No. 74-1338.

522 F.2d 967 (1975)

Josephine KEMP, Appellant, v. Caspar W. WEINBERGER, Secretary of Health, Education and Welfare of the United States of America, Appellee.

United States Court of Appeals, Ninth Circuit.

July 14, 1975.

Attorney(s) appearing for the Case

Alan Goldhammer, Legal Aid Foundation of Los Angeles, Myles Phillip Burton, Los Angeles, Cal., for appellant.

William D. Keller, U. S. Atty. and Donald J. Merriman, Asst. U. S. Atty., Los Angeles, Cal., for appellee.

Before DUNIWAY and HUFSTEDLER, Circuit Judges, and CONTI, District Judge.


The action below was brought pursuant to Section 205(g) of the Social Security Act (42 U.S.C. § 405(g)) to review a final determination of the Secretary of Health, Education and Welfare. The district court upheld the Secretary's determination that claimant was not disabled and was, therefore, not entitled to disability insurance benefits. Claimant has appealed to this court, contending that the trial court erred in finding that the Secretary's conclusion was supported by substantial evidence and in failing to find that the Secretary applied improper legal standards in evaluating the evidence presented. Claimant also argues on appeal that even if the previous administrative decision was correct in light of the evidence presented at the time, the district court erred in refusing to remand the case to be re-opened for the consideration of new evidence. Because we agree with claimant's last contention, we find it unnecessary to decide whether the Secretary failed to apply proper legal standards or whether the final determination was supported by substantial evidence.

Claimant Kemp submitted new evidence to the district court which, she argues, required the case to be remanded for "good cause" under 42 U.S.C. § 405(g).1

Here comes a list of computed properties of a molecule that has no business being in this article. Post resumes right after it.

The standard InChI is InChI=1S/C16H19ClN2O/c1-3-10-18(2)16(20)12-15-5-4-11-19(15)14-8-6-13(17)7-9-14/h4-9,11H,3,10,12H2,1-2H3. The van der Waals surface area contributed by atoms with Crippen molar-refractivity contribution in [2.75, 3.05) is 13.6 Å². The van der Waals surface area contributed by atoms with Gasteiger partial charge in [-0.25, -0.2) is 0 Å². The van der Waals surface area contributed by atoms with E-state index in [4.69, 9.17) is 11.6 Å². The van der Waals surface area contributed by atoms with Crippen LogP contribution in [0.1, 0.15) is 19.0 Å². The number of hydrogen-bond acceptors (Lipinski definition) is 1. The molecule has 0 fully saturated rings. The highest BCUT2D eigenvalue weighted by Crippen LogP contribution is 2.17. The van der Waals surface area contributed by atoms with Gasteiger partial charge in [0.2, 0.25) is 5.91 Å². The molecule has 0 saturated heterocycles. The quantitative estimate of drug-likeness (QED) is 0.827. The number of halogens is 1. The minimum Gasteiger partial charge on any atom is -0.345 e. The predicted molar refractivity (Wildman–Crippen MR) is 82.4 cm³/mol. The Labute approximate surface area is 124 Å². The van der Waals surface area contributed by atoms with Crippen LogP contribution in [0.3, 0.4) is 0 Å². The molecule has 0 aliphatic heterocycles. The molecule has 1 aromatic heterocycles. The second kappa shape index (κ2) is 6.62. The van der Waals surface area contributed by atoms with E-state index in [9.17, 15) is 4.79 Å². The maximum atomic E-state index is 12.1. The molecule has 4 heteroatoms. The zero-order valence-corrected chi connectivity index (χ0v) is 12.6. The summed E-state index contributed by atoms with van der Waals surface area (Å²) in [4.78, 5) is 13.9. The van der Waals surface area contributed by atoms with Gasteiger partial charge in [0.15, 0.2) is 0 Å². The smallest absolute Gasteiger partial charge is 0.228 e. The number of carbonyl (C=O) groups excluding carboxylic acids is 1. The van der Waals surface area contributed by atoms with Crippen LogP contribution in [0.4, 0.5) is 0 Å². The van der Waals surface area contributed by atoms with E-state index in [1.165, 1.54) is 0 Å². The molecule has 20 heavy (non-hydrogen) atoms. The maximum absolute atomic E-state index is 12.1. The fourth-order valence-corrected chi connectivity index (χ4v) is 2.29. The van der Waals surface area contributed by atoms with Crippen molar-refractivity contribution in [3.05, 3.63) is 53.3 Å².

Notwithstanding claimant's introduction of new evidence before the district court and her motion that the case be reopened to consider such new evidence, the district court seems to have ignored the issue and neglected to state any decision with regard to that motion. This case thus parallels Estep v. Richardson, 465 F.2d 969 (6th Cir.1972), a case in which the Circuit Court remanded the issue to the district court, based upon the court's finding that the trial court had failed to consider a similar motion.

A separate analysis of the general standard for remanding for good cause under 42 U.S.C. § 405(g) also requires remand. The standard was initially set out in Wray v. Folsom, 166 F.Supp. 390 (W.D.Ark.1958), wherein the court stated:

"In these circumstances, courts must not require such a technical and cogent showing of good cause as would justify the vacation of a judgment or the granting of a new trial, where no party will be prejudiced by the acceptance of additional evidence and the evidence offered bears directly and substantially on the matter in dispute". Ibid. at 395.

Applying that standard to the new evidence submitted to the district court by the claimant, remand for the purpose of re-opening the hearing and considering the new evidence would appear to be appropriate.

The new evidence submitted consisted of medical reports which were made subsequent to the administrative denial of benefits and which contain evidence with regard to claimant's alleged disability, particularly in reference to her arthritis. Although the medical observations discussed in those reports were made after the relevant period for disability under the Social Security Act, they are nonetheless relevant here, where claimant has previously introduced evidence as to her history of osteoarthritis and where the new evidence reveals that claimant's present arthritic condition is the result of a degenerative process. See, Story v. Richardson, 356 F.Supp. 1182 (E.D.Tenn. 1972). It thus appears that the new evidence submitted to the district court "bears directly and substantially on the matter in dispute." There is no evidence that either party will be prejudiced by the introduction of the new evidence. We must, therefore, conclude that the new evidence submitted to the district court justifies a re-opening of the hearings for consideration of such new evidence.

Remanded to the district court for further proceedings consistent with this opinion.


* Honorable Samuel Conti, United States District Judge, Northern District of California, sitting by designation.
1. Section 405(g) provides in pertinent part: "... the court shall, on motion of the Secretary made before he files his answer, remand the case to the Secretary for further action by the Secretary, and may, at any time, on good cause shown, order additional evidence to be taken before the Secretary, ...."


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